A Fond Farewell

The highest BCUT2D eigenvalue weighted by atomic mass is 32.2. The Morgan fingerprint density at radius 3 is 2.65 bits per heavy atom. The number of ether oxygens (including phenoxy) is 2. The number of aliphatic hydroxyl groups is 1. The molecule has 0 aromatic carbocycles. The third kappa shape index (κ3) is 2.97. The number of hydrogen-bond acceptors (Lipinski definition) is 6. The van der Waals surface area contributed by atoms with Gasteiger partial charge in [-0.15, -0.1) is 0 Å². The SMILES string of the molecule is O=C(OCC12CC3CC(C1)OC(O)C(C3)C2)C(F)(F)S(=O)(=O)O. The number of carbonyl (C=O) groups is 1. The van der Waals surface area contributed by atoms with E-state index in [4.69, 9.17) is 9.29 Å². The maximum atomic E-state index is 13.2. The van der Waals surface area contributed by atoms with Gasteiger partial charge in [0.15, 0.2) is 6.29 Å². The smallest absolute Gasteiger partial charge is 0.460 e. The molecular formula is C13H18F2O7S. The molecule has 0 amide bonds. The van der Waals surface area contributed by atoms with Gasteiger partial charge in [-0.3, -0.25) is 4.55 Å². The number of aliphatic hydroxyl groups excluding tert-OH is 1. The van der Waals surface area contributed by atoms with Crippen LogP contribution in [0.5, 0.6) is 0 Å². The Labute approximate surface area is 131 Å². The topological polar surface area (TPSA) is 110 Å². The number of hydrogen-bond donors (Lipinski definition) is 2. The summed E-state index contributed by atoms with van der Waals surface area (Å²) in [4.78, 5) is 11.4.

On a recent weekend, my wife Margaret and I attended a Quaker memorial service in Blacksburg, Va., for our late nephew-in-law, dead at 40. Heart attack. He was cremated three or four weeks before the memorial service was held. Quakers wait to memorialize their dead. Don’t know the rationale. No matter. This was the most impressive service of its kind that I’ve ever seen. About 140 people assembled in rows facing each other in a fairly large. square room at the meeting house. No preacher, no pulpit. No prayer, no benediction. The presider, if you can call him that (I think his title was “clerk”), simply announced that anybody who wished to say something about the deceased could stand and say it when he/she got ready, or not speak at all. Either was OK. In the space of an hour, ten or 12 did speak. They all used so nearly the same adjectives to describe the deceased that it was clear they knew him, and knew him well. All the remarks sounded earnest and heartfelt. It was very moving. What struck me most was how this differed from all the similar services I’ve attended in my lifetime; it had virtually no structure, or at most the simplest of structures; nobody tried to gild the lily, as they do in most eulogies. No high-flown phrases. No mention of an afterlife. Jesus Christ was not even mentioned. When the meeting ran its course, the “clerk” signaled the end by shaking hands with somebody sitting near him, at which signal all the mourners shook hands with somebody nearby, then all broke for a lunch in the meeting-house kitchen. This memorial seemed to derive its power from its lack of ritual. In a ritual, the emphasis is on howto do it; here the emphasis was on celebrating the life of a beloved husband, father, and friend. It was most impressive.

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